Yasiin Bey, the artist formerly known as Mos Def, has essentially been stuck in South Africa for most of 2016 after attempting to leave the country with a "world passport," which is only recognized by a handful of countries as legitimate. After getting charged, he's been on bail in the country for 5,000 South African Rands ($355), but now the long-delayed case has come to a conclusion reports The Guardian.
In a statement, the country's home affairs department said, “[He] has unreservedly apologized to the government of South Africa. The department is satisfied with the apology [and] will withdraw the charges against him.” Bey is now allowed to leave the country, but the department also declared him as an undesirable person and has now been barred from re-entry into South Africa.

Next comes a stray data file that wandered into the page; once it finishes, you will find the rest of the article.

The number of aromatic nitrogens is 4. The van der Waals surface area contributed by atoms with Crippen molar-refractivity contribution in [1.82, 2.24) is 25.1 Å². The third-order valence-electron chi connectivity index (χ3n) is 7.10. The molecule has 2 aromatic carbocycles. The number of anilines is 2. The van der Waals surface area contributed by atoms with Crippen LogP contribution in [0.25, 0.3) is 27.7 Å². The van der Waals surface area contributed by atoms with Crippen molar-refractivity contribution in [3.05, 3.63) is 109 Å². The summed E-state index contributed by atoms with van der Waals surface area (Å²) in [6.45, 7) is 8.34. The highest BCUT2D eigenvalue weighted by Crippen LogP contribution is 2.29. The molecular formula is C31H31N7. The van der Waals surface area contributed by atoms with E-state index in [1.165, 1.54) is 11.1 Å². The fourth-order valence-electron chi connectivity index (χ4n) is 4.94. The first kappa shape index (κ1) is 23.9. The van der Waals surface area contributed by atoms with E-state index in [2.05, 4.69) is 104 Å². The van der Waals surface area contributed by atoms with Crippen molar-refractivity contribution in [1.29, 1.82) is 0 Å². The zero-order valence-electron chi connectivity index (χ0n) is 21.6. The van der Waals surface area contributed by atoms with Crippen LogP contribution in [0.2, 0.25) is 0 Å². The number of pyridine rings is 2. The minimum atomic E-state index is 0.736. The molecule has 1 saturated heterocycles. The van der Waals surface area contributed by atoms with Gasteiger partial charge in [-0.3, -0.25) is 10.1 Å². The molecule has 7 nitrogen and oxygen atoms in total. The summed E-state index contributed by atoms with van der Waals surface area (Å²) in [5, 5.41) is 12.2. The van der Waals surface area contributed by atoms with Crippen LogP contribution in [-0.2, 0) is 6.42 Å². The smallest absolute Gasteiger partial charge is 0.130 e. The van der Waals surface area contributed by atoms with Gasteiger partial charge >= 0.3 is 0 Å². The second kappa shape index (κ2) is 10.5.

The passport that resulted in the case to begin with, the "world passport," was issued by the World Service Authority, a non-profit organization that was set up following world war two, advocating world citizenship. The organization, which was set up in the US and has been issuing passports since 1954, cites the United Nations' right to freedom of movement. However, many countries do not recognize the passport as a formal document for travel.